Earlier this week, my sister Kathy called me, “Am I correct in thinking that Mom used to send us little kid Valentine’s like the ones school children use?”
“Yes, she did,” I replied.
This is our second Valentine’s Day without our mom.
Maybe as a school teacher our mom found these Valentine’s cards the most appealing, or more likely, they were left over from when we were children and she was too frugal to buy new ones until the old ones were gone.
A few days later Kathy called again, “I ordered flowers from Oak Mountain florist for the First Baptist Church for Mom’s birthday.”
Thank goodness, her lovely and generous act has not entered my mind. Yes, I knew that our mom’s birthday was this coming Saturday, and yes, I had ordered flowers on the anniversary of her death, but her upcoming birthday had not resonated with me in any meaningful way. Instead I’ve been focused on my husband Jimmy’s birthday the day before, which is also our son Robert’s opening night for a middle school play.
After a few minutes wondering why, I realized instead of focusing on the major milestones, I have transitioned to thinking about our mom in more daily ways.
When our 15-year-old daughter Maggie studies her math at the kitchen island, it reminds me of my mother, who was a math teacher. In high school, I had the habit of reading novels during math class, instead of paying attention. The novels were so much more interesting, transporting me to places other than Carrollton, Georgia, where I lived. The list of novels read included over 100 novels of the Louis L’Amour western series. Yes, they shared the same basic plot and same basic characters; but still they were more interesting than Carrollton. My teacher ignored my reading. My guess is she was just happy that I was sitting in the back, being quiet and not bothering anyone.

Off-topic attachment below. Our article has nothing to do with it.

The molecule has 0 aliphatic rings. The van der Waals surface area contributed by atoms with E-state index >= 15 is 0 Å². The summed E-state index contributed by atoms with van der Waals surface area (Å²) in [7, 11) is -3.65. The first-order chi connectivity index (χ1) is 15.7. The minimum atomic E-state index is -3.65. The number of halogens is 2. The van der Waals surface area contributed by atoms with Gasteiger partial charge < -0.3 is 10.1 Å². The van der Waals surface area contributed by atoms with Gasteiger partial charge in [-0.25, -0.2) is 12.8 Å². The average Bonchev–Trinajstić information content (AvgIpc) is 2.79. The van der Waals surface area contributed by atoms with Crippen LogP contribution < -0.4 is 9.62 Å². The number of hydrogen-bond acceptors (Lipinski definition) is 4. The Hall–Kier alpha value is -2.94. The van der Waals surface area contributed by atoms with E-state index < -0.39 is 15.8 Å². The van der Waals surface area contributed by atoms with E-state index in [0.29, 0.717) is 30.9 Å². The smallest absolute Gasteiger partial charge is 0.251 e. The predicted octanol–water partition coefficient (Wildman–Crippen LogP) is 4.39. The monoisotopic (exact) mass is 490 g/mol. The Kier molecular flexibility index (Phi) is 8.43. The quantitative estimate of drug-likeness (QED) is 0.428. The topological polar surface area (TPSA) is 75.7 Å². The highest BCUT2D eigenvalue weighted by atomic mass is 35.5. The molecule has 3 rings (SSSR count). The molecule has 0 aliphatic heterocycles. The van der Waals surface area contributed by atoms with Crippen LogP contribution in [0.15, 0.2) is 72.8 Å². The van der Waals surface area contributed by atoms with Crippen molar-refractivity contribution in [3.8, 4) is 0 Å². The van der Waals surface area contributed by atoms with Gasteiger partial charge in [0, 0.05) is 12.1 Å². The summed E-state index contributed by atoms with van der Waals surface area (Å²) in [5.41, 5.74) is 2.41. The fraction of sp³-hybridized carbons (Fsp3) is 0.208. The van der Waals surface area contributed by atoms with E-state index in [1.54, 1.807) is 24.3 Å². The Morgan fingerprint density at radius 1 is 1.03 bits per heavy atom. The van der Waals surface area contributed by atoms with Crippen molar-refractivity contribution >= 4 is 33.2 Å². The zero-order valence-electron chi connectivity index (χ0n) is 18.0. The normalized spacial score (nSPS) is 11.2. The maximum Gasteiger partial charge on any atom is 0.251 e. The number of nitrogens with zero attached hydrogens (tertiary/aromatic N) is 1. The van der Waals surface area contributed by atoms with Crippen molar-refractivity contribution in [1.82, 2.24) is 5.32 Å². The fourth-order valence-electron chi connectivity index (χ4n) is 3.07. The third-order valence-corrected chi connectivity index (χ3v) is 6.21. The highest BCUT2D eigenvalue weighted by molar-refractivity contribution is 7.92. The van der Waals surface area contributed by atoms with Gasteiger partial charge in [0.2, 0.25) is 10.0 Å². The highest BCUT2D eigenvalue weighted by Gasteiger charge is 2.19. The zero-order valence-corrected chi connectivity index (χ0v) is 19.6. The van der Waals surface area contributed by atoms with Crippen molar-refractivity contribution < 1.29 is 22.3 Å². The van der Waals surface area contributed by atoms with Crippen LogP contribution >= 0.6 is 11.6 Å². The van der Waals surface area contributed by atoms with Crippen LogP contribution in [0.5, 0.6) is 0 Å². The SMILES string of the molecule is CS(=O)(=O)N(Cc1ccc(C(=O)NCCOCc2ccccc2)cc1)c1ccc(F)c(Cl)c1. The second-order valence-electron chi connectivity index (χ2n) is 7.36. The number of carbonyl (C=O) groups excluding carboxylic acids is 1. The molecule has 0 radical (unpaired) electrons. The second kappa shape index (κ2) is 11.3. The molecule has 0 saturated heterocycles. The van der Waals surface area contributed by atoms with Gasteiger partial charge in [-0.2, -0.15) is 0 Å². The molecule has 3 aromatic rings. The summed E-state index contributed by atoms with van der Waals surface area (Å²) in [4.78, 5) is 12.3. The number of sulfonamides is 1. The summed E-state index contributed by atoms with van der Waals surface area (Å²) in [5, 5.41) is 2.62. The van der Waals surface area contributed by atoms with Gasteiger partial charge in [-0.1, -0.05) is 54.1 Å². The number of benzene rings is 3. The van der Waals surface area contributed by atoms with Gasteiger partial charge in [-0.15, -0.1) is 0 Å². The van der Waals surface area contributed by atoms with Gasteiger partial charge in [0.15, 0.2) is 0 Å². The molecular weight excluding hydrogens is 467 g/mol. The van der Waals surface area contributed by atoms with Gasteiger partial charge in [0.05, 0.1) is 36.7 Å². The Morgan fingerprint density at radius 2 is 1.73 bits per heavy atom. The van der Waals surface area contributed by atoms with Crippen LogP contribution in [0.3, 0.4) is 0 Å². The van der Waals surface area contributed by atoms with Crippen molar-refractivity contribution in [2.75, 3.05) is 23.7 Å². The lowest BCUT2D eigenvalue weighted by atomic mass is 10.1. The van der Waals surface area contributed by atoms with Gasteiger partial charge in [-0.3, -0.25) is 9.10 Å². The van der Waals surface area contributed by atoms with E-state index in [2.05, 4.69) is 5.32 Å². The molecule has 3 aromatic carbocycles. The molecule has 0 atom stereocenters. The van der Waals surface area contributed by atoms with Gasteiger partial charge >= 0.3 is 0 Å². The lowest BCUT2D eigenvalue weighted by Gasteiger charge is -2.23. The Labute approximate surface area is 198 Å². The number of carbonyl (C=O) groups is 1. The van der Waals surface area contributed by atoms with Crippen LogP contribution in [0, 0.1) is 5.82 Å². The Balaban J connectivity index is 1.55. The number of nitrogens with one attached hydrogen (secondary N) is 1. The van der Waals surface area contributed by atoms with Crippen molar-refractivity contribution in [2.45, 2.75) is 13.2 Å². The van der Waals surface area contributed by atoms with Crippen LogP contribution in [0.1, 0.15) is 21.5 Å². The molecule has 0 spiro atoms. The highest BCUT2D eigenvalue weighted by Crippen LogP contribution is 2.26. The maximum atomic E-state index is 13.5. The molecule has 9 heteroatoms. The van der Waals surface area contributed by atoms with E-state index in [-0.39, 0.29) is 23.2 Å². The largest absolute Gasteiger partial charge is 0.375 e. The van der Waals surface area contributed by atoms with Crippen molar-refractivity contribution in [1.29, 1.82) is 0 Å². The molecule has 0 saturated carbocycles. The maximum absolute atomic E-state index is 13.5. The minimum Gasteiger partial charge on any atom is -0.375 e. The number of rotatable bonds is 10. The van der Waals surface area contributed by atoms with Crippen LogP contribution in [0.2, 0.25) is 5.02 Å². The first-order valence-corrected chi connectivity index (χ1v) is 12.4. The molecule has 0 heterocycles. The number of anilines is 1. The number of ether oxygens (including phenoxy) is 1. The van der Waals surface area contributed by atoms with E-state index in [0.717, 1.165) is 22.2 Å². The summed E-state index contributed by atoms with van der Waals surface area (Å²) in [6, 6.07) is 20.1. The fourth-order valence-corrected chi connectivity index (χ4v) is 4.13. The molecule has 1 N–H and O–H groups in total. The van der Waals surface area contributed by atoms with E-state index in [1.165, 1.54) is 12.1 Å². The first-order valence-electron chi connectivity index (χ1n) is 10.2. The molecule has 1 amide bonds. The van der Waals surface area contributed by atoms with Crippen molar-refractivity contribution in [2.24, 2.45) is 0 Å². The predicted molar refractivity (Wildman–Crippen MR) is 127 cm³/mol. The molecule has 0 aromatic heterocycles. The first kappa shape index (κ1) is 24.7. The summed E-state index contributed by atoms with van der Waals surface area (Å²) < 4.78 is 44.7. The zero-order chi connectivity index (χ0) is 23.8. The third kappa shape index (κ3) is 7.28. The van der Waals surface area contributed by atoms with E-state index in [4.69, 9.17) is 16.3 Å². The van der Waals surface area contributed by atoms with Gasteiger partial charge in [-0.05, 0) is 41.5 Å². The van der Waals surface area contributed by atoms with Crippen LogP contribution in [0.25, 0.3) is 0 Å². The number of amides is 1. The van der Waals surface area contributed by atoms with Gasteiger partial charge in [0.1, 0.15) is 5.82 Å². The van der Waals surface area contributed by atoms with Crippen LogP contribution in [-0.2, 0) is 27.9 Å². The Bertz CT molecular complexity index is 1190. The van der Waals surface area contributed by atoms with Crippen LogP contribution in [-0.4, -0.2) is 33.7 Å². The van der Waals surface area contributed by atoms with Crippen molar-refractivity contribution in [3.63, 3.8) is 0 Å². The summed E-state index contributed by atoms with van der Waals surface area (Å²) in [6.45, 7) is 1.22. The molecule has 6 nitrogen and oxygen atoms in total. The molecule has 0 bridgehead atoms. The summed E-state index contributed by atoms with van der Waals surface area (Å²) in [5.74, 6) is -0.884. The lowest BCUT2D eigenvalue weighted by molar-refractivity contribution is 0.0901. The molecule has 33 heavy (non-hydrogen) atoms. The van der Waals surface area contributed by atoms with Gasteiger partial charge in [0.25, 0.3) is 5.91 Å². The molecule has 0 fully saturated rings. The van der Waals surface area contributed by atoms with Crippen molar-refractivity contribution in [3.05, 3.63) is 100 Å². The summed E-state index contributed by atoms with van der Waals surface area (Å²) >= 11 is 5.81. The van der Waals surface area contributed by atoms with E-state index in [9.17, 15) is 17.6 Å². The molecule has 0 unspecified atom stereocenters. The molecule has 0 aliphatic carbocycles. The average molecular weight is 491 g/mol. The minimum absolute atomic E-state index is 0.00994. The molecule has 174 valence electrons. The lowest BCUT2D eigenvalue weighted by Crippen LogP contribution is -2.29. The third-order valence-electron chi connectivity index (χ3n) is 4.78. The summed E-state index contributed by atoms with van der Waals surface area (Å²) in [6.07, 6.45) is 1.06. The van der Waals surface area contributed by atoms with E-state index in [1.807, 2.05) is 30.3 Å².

The night before a test, I would ask my mother to explain the problems to me, which she would. Once she had gone over the material, she would ask me to do problems to make sure I knew the material. Instead, I would go back to reading; but her time teaching me the material would allow me to earn A’s on my tests.
My mother is in my thoughts when our 13-year-old son, Robert, and I read at night before going to bed. She loved to read and encouraged me to read. (Remember I never got into trouble for reading during math class, not even from her, a math teacher). She read to both Maggie and Robert when they were small. They sat next to her on the sofa, taking turns turning the pages for her as she read.
My mother is in my thoughts when I see a notepad of paper on which to write a grocery list. For me today, these are hot-pink sticky notes. Why paper, you might ask.
When Kathy and I were cleaning out her house, we came across two related items in two different areas. In the kitchen, near the telephone (which had a cord that was at least 15 feet long so we could talk and walk), was a stack of previously used paper that mom was using as scrap paper to write down grocery lists and telephone notes. In her desk were stacks of unwrapped, unused notepaper. My guess is that she didn’t want to use all her “nice” paper, and she didn’t want to buy any more.
Frugal was part of who she was.
In the mornings, when we have breakfast, I think of her. She stayed with us often, helping out with our children sometimes; we helped her after her chemotherapy treatments.
On days when she felt well, she would make everyone a hot breakfast. “How do you want your eggs?” she’d ask my husband Jimmy. Not content to simply cook eggs for him, she wanted to cook them the way he wanted them, that particular day. Regardless of how he requested them, she made them with love — because she loved him so very much.
She spoiled him, but then she spoiled us all.
Transitioning from big remembrances of my mother to everyday moments has brought great joy to me. It’s in the small acts of everyday activities that I feel her presence and love.
As for my sister Kathy — Thank goodness for my big sister, taking care of me once again.
To find out more about Jackie Gingrich Cushman, and read features by other Creators Syndicate writers and cartoonists, visit creators.com.